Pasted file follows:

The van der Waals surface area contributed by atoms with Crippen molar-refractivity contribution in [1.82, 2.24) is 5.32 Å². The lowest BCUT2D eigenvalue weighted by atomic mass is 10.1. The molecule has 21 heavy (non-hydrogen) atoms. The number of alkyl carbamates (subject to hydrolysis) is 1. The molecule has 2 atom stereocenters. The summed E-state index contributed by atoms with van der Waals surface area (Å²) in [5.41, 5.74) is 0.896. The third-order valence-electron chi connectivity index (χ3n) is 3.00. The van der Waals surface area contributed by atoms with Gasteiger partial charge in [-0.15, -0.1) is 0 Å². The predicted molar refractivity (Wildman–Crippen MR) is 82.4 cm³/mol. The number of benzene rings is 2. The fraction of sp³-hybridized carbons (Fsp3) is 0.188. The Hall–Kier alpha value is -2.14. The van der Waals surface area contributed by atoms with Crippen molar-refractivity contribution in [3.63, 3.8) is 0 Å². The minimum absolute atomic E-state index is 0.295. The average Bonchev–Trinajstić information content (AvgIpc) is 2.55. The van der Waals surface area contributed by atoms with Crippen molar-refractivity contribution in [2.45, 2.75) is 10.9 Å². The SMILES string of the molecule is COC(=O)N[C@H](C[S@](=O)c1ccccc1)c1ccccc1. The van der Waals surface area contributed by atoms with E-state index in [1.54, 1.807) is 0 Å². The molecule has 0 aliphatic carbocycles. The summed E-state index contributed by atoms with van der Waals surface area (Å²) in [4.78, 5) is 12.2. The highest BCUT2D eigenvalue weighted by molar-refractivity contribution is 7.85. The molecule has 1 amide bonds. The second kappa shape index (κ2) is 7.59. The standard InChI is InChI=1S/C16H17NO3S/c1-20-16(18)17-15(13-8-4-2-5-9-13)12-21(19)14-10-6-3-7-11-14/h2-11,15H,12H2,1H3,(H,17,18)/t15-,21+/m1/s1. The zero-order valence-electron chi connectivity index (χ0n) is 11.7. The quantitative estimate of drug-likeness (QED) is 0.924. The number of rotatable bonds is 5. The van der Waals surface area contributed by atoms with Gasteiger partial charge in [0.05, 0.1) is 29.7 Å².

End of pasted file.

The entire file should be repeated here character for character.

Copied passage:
The van der Waals surface area contributed by atoms with Crippen molar-refractivity contribution in [1.82, 2.24) is 5.32 Å². The lowest BCUT2D eigenvalue weighted by atomic mass is 10.1. The molecule has 21 heavy (non-hydrogen) atoms. The number of alkyl carbamates (subject to hydrolysis) is 1. The molecule has 2 atom stereocenters. The summed E-state index contributed by atoms with van der Waals surface area (Å²) in [5.41, 5.74) is 0.896. The third-order valence-electron chi connectivity index (χ3n) is 3.00. The van der Waals surface area contributed by atoms with Gasteiger partial charge in [-0.15, -0.1) is 0 Å². The predicted molar refractivity (Wildman–Crippen MR) is 82.4 cm³/mol. The number of benzene rings is 2. The fraction of sp³-hybridized carbons (Fsp3) is 0.188. The Hall–Kier alpha value is -2.14. The van der Waals surface area contributed by atoms with Crippen molar-refractivity contribution in [3.63, 3.8) is 0 Å². The minimum absolute atomic E-state index is 0.295. The average Bonchev–Trinajstić information content (AvgIpc) is 2.55. The van der Waals surface area contributed by atoms with Crippen molar-refractivity contribution in [2.45, 2.75) is 10.9 Å². The SMILES string of the molecule is COC(=O)N[C@H](C[S@](=O)c1ccccc1)c1ccccc1. The van der Waals surface area contributed by atoms with E-state index in [1.54, 1.807) is 0 Å². The molecule has 0 aliphatic carbocycles. The summed E-state index contributed by atoms with van der Waals surface area (Å²) in [4.78, 5) is 12.2. The highest BCUT2D eigenvalue weighted by molar-refractivity contribution is 7.85. The molecule has 1 amide bonds. The second kappa shape index (κ2) is 7.59. The standard InChI is InChI=1S/C16H17NO3S/c1-20-16(18)17-15(13-8-4-2-5-9-13)12-21(19)14-10-6-3-7-11-14/h2-11,15H,12H2,1H3,(H,17,18)/t15-,21+/m1/s1. The zero-order valence-electron chi connectivity index (χ0n) is 11.7. The quantitative estimate of drug-likeness (QED) is 0.924. The number of rotatable bonds is 5. The van der Waals surface area contributed by atoms with Gasteiger partial charge in [0.05, 0.1) is 29.7 Å².